I read a Rolling Stone article once, about how BTS is breaking K-Pop’s biggest taboos—politics and inclusivity among others. In it, reporter Jae Ha Kim explains how the group's open-mindedness on same-sex relationships could have been a career-killer. And yet, five years since their debut, they are still here: earning Billboard's 2017 and 2018 Top Social Artist and even gracing the cover of TIME Magazine Global. Did their inclusivity help in their success? Probably not (they're talented AF), but it didn't hinder it.

The South Korean entertainment industry is known for being conservative and somewhat apolitical. As with the Philippines, the South Korean government is slow and reluctant in welcoming the LGBTQIA+ community.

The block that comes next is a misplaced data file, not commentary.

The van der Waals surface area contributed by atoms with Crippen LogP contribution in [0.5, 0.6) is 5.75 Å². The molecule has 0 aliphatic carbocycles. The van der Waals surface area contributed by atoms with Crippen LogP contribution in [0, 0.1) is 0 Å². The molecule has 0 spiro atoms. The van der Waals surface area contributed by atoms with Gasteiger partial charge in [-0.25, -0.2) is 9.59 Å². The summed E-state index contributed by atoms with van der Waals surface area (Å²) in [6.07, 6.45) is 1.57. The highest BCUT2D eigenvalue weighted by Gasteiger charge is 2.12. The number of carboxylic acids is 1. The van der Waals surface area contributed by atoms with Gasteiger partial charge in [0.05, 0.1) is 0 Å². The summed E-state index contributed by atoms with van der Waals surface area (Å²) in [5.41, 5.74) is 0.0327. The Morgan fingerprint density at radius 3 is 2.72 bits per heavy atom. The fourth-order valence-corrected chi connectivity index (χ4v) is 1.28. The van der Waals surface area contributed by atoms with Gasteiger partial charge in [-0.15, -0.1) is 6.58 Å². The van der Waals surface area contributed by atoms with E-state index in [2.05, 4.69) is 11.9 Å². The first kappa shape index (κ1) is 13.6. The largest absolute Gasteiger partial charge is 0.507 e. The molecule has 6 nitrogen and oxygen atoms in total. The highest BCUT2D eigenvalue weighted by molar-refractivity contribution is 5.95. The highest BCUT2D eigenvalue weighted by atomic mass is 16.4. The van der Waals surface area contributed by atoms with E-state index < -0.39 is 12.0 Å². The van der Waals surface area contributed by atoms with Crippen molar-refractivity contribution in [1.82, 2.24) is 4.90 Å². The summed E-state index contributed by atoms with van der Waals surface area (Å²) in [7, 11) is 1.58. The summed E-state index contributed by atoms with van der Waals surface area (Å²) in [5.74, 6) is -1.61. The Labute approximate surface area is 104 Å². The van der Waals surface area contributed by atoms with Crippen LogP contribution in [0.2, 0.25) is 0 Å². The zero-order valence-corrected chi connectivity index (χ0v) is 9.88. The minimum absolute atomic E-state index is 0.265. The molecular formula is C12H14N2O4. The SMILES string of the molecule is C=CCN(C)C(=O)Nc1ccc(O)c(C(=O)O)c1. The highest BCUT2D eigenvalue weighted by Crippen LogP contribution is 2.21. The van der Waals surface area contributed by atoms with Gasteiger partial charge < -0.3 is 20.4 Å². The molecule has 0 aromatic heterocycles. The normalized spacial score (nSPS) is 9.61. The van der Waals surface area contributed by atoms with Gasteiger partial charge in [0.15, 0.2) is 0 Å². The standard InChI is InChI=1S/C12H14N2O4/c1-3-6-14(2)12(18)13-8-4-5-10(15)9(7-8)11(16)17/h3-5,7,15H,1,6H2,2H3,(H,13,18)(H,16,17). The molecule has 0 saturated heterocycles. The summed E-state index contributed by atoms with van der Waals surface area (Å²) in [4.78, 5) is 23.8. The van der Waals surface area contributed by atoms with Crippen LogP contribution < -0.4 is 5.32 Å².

But it's amazing to see K-Pop idols support the rainbow flag through small gestures like recommending inclusive songs (e.g. BTS’ RM recommending Troye Sivan’s “Strawberries and Cigarettes”) to their fans, for instance. If this is any indication, the modern Korean entertainment industry is evolving. So, too, should the narrative that K-Pop is gay, bisexual, or any gender. But then again, so what if K-idols or people who listen to K-Pop are? It's never anyone's business what a Korean—or any human—prefer to date, marry, or coexist.

It’s unfortunate that many still use the word “gay” as an insult; no wonder some people in the spectrum and in the K-Pop fandom remain closeted. Ironic how this hate speech exists when Psy's "Gangnam Style," MOMOLAND's "Bboom Bboom," or BTS' "Mic Drop" is on the culprit's radar. But we won't try in vain to change what their perception of K-Pop is. Instead, we'll keep on celebrating our passion. K-Pop is an acquired taste, anyway.